First, my disclaimer: I hate tobacco. I have never smoked, do not allow smoking in my home, and think I would disown one of my children if he or she started. I believe states have the constitutional right to ban tobacco (though they would be very foolish and cruel to do so, as many Americans legally use the product and wish to continue doing so). I have never taken a cent from a tobacco company in consulting fees.
That said, the ongoing federal lawsuit against tobacco companies is an outrage against the Rule of Law and against the very idea of limited federal government. This amount demanded in the suit, inherited by the Bush administration from the Clintonistas, was last week whittled down from its original $280 billion to a mere $10 billion. It is past time for the administration to administer the coup de grace to this lawsuit, for it makes a mockery of our tort system.
As I indicated in my book, Fire and Smoke: Government Lawsuits and the Rule of Law, in 1997 Attorney General Janet Reno testified before the Senate that the federal government had no legal basis to recover health-care expenditures from tobacco companies. Thats why she left this task to the states, which recovered a whopping $246 billion from the industry in 1998. Yet in 1999, under pressure from a White House that had failed to enact its desired 55-cent per pack federal cigarette tax increase, Miss Reno shamelessly filed the very same suit she had explicitly admitted was groundless.
The federal suit was a legal shambles. Consider:
Overwhelming evidence reveals tobacco manufacturers never duped the federal government. Washington has known for decades that smoking is dangerous. Since 1964, every pack of cigarettes sold in the United States has carried a federally mandated warning of the health risks of smoking. So Washington has no fraud suit against Big Tobacco.
Nor can Washington claim it has somehow acquired individual smokers rights to sue. For one thing, the federal government long denied such rights exist. In 1997, the Veterans Affairs Department rejected, on the grounds veterans assumed the risks of smoking, a claim by former soldiers allegedly sickened by cigarettes the department furnished at no cost. Washington, it turns out, distributed free cigarettes to servicemen until 1974, a full decade after it required health warnings.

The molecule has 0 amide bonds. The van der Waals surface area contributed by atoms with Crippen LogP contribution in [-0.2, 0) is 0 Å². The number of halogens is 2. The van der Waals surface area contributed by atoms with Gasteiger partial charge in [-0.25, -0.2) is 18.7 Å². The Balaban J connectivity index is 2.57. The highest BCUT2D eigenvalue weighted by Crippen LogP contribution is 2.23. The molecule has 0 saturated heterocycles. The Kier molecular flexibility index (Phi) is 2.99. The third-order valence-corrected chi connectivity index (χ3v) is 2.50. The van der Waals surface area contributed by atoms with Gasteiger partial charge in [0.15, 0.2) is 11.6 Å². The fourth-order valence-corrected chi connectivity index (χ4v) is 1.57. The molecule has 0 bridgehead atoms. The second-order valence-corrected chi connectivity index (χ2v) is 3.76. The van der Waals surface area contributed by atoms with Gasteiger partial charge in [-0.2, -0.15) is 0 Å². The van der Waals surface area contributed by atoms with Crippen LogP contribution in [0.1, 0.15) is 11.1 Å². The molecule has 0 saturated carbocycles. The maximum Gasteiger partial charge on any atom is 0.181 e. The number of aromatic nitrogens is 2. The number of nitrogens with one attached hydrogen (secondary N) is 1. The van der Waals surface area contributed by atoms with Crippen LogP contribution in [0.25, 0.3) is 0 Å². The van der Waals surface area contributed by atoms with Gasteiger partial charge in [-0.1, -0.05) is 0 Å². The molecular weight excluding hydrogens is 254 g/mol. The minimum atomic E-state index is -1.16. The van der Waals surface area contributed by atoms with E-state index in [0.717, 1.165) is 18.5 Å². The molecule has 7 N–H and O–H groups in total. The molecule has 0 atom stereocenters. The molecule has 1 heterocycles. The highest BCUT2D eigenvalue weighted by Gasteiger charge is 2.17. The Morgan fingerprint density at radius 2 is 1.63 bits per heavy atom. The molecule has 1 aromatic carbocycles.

Virtually every serious expert who has studied the issue has concluded that, while smoking is dangerous for smokers, it causes no financial loss to the federal government. This is because smoking affects the timing of government health-care costs. Smokers on average die earlier than nonsmokers, so costs paid by government to treat tobacco-related diseases are more than offset by savings on other diseases and retirement benefits. The billions in federal excise taxes each year generate a net gain to federal coffers. Washington would suffer fiscally if all Americans stopped smoking.
In a tacit acknowledgement of the weakness of its legal case, the federal lawsuits Hail Mary pass, and the only cause of action to have survived judicial scrutiny, is a RICO (Racketeer Influenced and Corrupt Organizations Act) claim. Under RICO, someone harmed by a pattern of criminal activity can bring a civil claim against the offending mobster.
But civil RICO damages accrue to individuals. During the debate preceding the RICO laws enactment, a proposed amendment that would have allowed the United States to sue was withdrawn. And Washingtons examples of racketeering are laughable. One representative RICO charge was that the Joe Camel ads in Sports Illustrated constitute a pattern of criminal activity. Yet these ads were both legal and arguably constitutionally protected.
At any rate, since a February 2005 ruling by the District of Columbia Circuit U.S. Court of Appeals, it has become obvious the feds cannot recover for these RICO claims. Because of this ruling, the administration has grossly pared down its suit. Its pathetic new claim: $10 billion is still due as damages because of the risk of future violations of RICO by tobacco companies.
The federal tobacco suit is reported to have cost more than $135 million to prepare and prosecute. From the beginning, it was never more than a thinly veiled quest for billions in federal revenue President Clinton was unable to obtain through constitutional taxation. It epitomizes regulation by litigation, which President Bush campaigned to dismantle.
Attorney General Gonzales, please kill this suit.
|Michael I. Krauss is a law professor at George Mason University.|